Treating Agitation in Dementia Patients

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Watching a loved one battle their illness is an emotionally difficult experience, we understand. Unfortunately, things such as altered behaviour and personality changes are expected commonalities with aging, particularly among those struggling with dementia symptoms such as deteriorating thinking skills and a decline in memory. A previously cheerful and laid-back individual may begin to display signs of depression and anxiety, including unusually emotional outbursts, confusion, restlessness, and even aggression. It’s important to stay sensitive, and deal with such behaviour delicately and with patience.

Understanding the Cause

There exist multiple triggers for agitation in dementia patients, most of which are miscommunicated to the caretaker. These include physical health factors – such as fatigue, discomfort, and pain – as well as mental struggles surrounding the illness. Patients often resort to defensive behaviours in coping with feelings of failure and humiliation. Lacking the self-sufficiency to take on regular daily tasks can be highly distressing, especially when coupled with trouble recognizing loved ones and previously familiar places. Distinguishing between possible triggers for agitation in dementia patients is absolutely vital – without this step, it is impossible to determine the appropriate course of action that must be taken to relieve your struggling loved one of their pain and frustration.

Preventing Agitation in Dementia Patients

Firstly, it is important to regularly visit a medical professional for examination, to ensure that no physical complications or medication side effects are gone unnoticed. Another preventative measure of agitation in dementia patients is removing stressors and fostering a calm and comfortable environment for the affected individual. This can be achieved through eliminating noise and other triggers, as well as checking for pain and discomfort including infection or irritation. It is also key that opportunities for physical exercise are presented to the patient, like going for walks, dancing, gardening, and other such activities. Lastly, and arguably most importantly, it is essential to remind your loved one of happier times through recreating fond memories. Redirection is a reliable technique to soothing agitation in dementia patients, and is proven highly effective in its therapeutic results. Stimulating the mind with familiar surroundings and reminders of significant, joyous past events eases the process of acclimatizing to life with dementia. Relearning past skills or participating in previously enjoyed activities is also helpful to redirection. For example, if your loved one was once a painter, dedicate a space in his or her home in which they can practice their art when confusion and frustration surface. Not only will this relieve agitation, but provide the patient with a sense of purpose and engagement as well.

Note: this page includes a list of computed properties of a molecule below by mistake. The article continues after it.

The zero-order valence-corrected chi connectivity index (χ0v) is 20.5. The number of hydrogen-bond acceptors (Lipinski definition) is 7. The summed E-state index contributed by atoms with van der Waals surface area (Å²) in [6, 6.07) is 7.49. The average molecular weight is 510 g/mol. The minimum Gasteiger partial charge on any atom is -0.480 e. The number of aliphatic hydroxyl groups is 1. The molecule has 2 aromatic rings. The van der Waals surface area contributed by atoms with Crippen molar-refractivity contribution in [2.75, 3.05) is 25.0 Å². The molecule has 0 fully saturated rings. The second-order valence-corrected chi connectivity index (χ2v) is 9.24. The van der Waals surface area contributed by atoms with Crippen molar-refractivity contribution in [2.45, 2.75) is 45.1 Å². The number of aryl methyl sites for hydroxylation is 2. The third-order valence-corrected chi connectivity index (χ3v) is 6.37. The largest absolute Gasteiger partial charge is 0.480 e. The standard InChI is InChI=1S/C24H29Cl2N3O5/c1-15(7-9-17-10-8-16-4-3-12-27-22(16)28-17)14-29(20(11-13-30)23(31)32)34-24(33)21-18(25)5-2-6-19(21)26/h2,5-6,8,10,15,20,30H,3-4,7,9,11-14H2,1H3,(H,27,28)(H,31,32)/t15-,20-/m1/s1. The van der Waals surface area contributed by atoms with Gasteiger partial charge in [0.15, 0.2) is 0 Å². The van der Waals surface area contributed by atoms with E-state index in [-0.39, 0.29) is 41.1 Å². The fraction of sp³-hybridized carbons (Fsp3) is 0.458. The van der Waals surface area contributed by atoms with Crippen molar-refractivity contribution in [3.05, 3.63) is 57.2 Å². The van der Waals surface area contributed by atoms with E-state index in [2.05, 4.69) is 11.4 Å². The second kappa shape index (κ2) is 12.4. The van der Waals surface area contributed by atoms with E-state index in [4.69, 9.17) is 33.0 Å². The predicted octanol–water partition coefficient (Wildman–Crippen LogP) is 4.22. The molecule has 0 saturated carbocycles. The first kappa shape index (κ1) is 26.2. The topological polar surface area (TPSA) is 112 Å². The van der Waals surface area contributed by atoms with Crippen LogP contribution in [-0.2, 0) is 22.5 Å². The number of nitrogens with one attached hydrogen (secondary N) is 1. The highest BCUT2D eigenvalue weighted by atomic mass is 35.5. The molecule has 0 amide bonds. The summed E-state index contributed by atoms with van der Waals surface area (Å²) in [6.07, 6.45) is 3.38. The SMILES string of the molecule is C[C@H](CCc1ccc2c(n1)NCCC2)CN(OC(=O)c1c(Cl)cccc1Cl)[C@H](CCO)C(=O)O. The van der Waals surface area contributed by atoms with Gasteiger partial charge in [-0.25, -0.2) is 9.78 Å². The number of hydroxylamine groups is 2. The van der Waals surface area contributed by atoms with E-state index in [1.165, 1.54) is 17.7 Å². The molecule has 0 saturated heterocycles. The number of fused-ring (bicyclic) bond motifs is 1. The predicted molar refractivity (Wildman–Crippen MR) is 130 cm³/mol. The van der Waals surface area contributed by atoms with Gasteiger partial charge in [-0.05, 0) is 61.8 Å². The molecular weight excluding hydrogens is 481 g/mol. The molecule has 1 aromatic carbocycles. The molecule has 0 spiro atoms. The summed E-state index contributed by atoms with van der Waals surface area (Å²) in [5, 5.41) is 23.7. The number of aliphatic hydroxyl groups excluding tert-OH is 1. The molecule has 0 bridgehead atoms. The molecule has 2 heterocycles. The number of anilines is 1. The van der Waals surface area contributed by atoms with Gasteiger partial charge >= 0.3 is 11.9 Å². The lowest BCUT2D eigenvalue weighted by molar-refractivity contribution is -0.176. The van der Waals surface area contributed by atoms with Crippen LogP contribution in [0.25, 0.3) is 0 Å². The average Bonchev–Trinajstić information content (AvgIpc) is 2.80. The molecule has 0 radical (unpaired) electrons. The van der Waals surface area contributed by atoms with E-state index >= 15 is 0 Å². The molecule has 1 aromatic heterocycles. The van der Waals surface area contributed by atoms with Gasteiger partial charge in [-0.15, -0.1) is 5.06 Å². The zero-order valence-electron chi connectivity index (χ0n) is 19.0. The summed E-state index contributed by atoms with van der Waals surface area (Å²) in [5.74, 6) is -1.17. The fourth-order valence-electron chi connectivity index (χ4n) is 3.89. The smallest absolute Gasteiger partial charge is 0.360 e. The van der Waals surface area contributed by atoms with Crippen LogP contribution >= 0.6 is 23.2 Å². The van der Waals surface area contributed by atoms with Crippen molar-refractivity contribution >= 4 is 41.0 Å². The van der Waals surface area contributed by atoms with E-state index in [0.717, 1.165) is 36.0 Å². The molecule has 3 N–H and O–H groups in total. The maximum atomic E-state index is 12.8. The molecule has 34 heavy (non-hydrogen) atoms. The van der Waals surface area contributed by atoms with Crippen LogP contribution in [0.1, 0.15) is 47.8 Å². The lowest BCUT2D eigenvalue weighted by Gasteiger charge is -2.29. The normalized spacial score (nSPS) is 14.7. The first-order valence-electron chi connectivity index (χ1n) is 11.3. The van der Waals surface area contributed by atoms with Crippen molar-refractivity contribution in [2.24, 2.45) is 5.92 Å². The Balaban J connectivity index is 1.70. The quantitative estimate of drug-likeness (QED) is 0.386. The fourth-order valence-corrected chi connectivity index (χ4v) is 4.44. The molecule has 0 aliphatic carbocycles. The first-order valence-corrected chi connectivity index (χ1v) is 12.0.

Dealing with Agitation in Dementia Patients

Unfortunately, proactivity does not always work. If you’ve taken all the suggested preventative measures and your loved one still displays signs of agitation, concentrate on being effectively reactive. Don’t blame yourself – this is completely normal, and can be resolved if handled cautiously and tactfully.

Remember to stay calm, and listen to the individual’s frustration. Be wary of your tone and volume, and ensure that you are including phrases of reassurance in the conversation to remind your loved ones that they are safe, and you will stay by their side until they feel better.

As the best Senior Home Health Care caregiver in Toronto, Wedway HealthCare would love to help you out. If you are looking for further advising, don’t hesitate to reach us at 1-(888)-425-4850. A qualified professional will be happy to assist you.

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